Several previous studies have explored the prevalence of AS consumption in various populations, including athletes, bodybuilders, and fitness enthusiasts [6, 7]. These studies have demonstrated that the use of these substances is not limited to men and is consumed among women as well. According to a meta-analysis studying a wide range of samples, such as students, university students, resistance training practitioners, and the general public, the global prevalence of AS consumption was estimated at approximately 3.3% [8]. About Iran, a prevalence of 0.3% AS consumption among the adult population [6, 9]. This percentage increased to 36.66% in 2020, which was primarily investigated among men aged between 18 and 34 years [10]. Furthermore, the prevalence of AS consumption varies widely across different countries, with rates of up to 25% reported in some cases [11, 12]. Recent studies have raised concerns that the Coronavirus Disease 2019 (COVID-19) COVID-19 pandemic might have led to an increased prevalence of AS consumption in the resistance training community [4, 13]. The pandemic response measures have forced many people to adjust to new, home-based training methods, with limited availability of gym and fitness facilities. This shift in training patterns may have led to increased use or abuse of AS among resistance training practitioners. However, the novelty of this study lies in its focus on resistance training practitioners, the examination of anabolic steroid use after the COVID-19 pandemic, and the inclusion of both men and women in the study population. To date, no research has explored the prevalence of AS consumption among resistance trainers after the COVID-19 pandemic in the Iranian population. Despite the growing popularity of resistance training during the pandemic, there is limited research specifically examining the prevalence of AS use among individuals engaging in resistance training. This research gap is crucial as it allows us to understand the extent of AS use and its associated risks within this specific population. By addressing this research gap, valuable insights can be provided into the prevalence of AS use and its potential implications for the health and well-being of resistance training practitioners. This study aims to address the research gap by exploring the prevalence of AS use among men and women resistance training practitioners after the COVID-19 pandemic. The novelty of this study lies in its focus on a specific population and its potential to provide valuable insights into AS use within the resistance training community. By linking the research gap to the goal of the article, the existing literature aims to be contributed to and awareness of the hazards of AS use while fostering healthy training habits during the COVID-19 pandemic aims to be promoted. Thus, this study aimed to investigate the prevalence of AS consumption among men and women resistance training practitioners after the COVID-19 pandemic.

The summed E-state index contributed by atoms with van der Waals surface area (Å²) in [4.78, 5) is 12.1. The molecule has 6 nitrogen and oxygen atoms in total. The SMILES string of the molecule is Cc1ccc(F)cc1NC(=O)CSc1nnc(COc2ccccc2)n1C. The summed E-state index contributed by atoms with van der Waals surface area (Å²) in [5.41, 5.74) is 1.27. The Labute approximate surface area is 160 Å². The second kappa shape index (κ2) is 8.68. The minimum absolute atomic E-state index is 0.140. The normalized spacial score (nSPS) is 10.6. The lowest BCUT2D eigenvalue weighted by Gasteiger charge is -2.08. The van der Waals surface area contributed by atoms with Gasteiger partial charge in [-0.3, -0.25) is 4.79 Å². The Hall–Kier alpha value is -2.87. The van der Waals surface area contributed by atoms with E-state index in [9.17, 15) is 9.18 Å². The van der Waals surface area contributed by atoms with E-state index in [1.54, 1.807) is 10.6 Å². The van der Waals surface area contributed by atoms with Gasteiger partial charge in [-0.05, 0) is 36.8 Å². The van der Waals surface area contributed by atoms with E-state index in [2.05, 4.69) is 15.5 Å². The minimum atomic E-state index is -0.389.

Methods

Study design and population

The survey was conducted in Kermanshah, Iran, a city with an approximate population of 1 million. The survey obtained information on the number and location of gyms in Kermanshah from the Regional Council of Physical Education in the city between May and July 2023. A total of 356 fitness centers that offered resistance training were identified, out of which 286 centers were included in the study. With a confidence interval of 95% and assuming a p = q = 50% probability, a total of 100 resistance training centers were calculated, with an error margin of 7.9%, and used to estimate the population of resistance training practitioners in the city. The gyms were selected randomly and systematically from the five administrative regions of the city, based on the proportion of the number of gyms in each region. The gym management was contacted and explained about the study before obtaining their consent. Individuals aged 18 years and above, training for resistance exercise during morning, afternoon, or night hours were identified in each center. On average, 568 resistance training practitioners were identified per gym. A total number of 4,198 individuals were selected proportionately from each gym based on the number of resistance training practitioners, with a sampling error of 1.25% and a confidence interval of 95%. After screening out incomplete responses, 3603 individuals (1,855 men and 1,748 women) were included in the final analyses. At the commencement of the questionnaires, the participants were provided with information regarding the objectives of the study, and the confidential handling of data, and participants completed the consent form. Also, all educated participants and the legal guardians of illiterate participants were asked to complete the written informed consent at the beginning of the study. The study was conducted in adherence to the seventh and current modification (World Medical Association, 2013) of the Declaration of Helsinki. All experimental protocols were approved by the Committee of Research in Public Sports Board, Kermanshah, Iran.